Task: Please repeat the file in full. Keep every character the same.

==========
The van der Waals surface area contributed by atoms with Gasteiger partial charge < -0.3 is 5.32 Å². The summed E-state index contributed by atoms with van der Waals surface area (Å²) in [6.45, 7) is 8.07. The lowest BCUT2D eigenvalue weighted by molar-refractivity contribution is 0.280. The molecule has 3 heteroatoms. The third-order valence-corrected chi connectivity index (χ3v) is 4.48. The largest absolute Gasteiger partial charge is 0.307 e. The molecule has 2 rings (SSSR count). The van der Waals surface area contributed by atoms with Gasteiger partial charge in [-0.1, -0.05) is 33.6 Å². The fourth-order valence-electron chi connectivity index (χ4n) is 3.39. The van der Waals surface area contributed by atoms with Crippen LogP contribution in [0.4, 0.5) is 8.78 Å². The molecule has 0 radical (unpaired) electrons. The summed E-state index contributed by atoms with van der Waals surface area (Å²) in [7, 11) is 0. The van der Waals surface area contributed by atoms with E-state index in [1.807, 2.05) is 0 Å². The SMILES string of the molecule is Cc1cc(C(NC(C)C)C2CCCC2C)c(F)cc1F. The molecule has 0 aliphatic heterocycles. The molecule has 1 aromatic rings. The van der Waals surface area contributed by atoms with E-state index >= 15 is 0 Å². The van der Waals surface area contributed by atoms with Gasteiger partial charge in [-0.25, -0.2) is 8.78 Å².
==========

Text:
The van der Waals surface area contributed by atoms with Gasteiger partial charge < -0.3 is 5.32 Å². The summed E-state index contributed by atoms with van der Waals surface area (Å²) in [6.45, 7) is 8.07. The lowest BCUT2D eigenvalue weighted by molar-refractivity contribution is 0.280. The molecule has 3 heteroatoms. The third-order valence-corrected chi connectivity index (χ3v) is 4.48. The largest absolute Gasteiger partial charge is 0.307 e. The molecule has 2 rings (SSSR count). The van der Waals surface area contributed by atoms with Gasteiger partial charge in [-0.1, -0.05) is 33.6 Å². The fourth-order valence-electron chi connectivity index (χ4n) is 3.39. The van der Waals surface area contributed by atoms with Crippen LogP contribution in [0.4, 0.5) is 8.78 Å². The molecule has 0 radical (unpaired) electrons. The summed E-state index contributed by atoms with van der Waals surface area (Å²) in [7, 11) is 0. The van der Waals surface area contributed by atoms with E-state index in [1.807, 2.05) is 0 Å². The SMILES string of the molecule is Cc1cc(C(NC(C)C)C2CCCC2C)c(F)cc1F. The molecule has 0 aliphatic heterocycles. The molecule has 1 aromatic rings. The van der Waals surface area contributed by atoms with E-state index >= 15 is 0 Å². The van der Waals surface area contributed by atoms with Gasteiger partial charge in [-0.25, -0.2) is 8.78 Å².